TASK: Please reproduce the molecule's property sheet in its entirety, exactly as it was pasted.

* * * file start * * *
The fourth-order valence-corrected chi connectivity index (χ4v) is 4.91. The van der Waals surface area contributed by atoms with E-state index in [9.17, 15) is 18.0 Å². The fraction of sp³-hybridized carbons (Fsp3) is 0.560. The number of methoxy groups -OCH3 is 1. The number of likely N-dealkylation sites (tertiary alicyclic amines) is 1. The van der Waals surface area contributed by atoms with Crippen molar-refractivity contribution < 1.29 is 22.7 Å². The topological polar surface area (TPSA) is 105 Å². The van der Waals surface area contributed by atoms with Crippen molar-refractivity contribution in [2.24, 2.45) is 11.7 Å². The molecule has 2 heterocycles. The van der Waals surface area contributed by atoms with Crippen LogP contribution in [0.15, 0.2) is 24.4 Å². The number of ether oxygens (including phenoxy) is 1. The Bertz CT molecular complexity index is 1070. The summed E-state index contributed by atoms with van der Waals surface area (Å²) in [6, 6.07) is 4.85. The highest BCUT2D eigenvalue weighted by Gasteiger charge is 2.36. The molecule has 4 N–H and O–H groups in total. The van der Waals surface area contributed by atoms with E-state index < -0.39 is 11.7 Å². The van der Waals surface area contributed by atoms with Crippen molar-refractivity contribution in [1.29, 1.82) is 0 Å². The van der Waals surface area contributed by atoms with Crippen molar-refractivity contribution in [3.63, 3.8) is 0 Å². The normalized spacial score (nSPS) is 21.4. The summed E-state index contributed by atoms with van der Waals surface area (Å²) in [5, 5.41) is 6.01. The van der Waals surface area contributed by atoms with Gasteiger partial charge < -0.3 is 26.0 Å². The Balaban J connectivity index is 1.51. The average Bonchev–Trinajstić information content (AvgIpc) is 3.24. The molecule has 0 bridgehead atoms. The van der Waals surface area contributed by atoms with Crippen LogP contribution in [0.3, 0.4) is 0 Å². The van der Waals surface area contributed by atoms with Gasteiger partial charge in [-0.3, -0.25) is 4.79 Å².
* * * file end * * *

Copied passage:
The fourth-order valence-corrected chi connectivity index (χ4v) is 4.91. The van der Waals surface area contributed by atoms with E-state index in [9.17, 15) is 18.0 Å². The fraction of sp³-hybridized carbons (Fsp3) is 0.560. The number of methoxy groups -OCH3 is 1. The number of likely N-dealkylation sites (tertiary alicyclic amines) is 1. The van der Waals surface area contributed by atoms with Crippen molar-refractivity contribution < 1.29 is 22.7 Å². The topological polar surface area (TPSA) is 105 Å². The van der Waals surface area contributed by atoms with Crippen molar-refractivity contribution in [2.24, 2.45) is 11.7 Å². The molecule has 2 heterocycles. The van der Waals surface area contributed by atoms with Crippen LogP contribution in [0.15, 0.2) is 24.4 Å². The number of ether oxygens (including phenoxy) is 1. The Bertz CT molecular complexity index is 1070. The summed E-state index contributed by atoms with van der Waals surface area (Å²) in [6, 6.07) is 4.85. The highest BCUT2D eigenvalue weighted by Gasteiger charge is 2.36. The molecule has 4 N–H and O–H groups in total. The van der Waals surface area contributed by atoms with E-state index < -0.39 is 11.7 Å². The van der Waals surface area contributed by atoms with Crippen molar-refractivity contribution in [1.29, 1.82) is 0 Å². The van der Waals surface area contributed by atoms with Crippen molar-refractivity contribution in [3.63, 3.8) is 0 Å². The normalized spacial score (nSPS) is 21.4. The summed E-state index contributed by atoms with van der Waals surface area (Å²) in [5, 5.41) is 6.01. The van der Waals surface area contributed by atoms with Gasteiger partial charge < -0.3 is 26.0 Å². The Balaban J connectivity index is 1.51. The average Bonchev–Trinajstić information content (AvgIpc) is 3.24. The molecule has 0 bridgehead atoms. The van der Waals surface area contributed by atoms with Crippen LogP contribution in [0.3, 0.4) is 0 Å². The van der Waals surface area contributed by atoms with Gasteiger partial charge in [-0.3, -0.25) is 4.79 Å².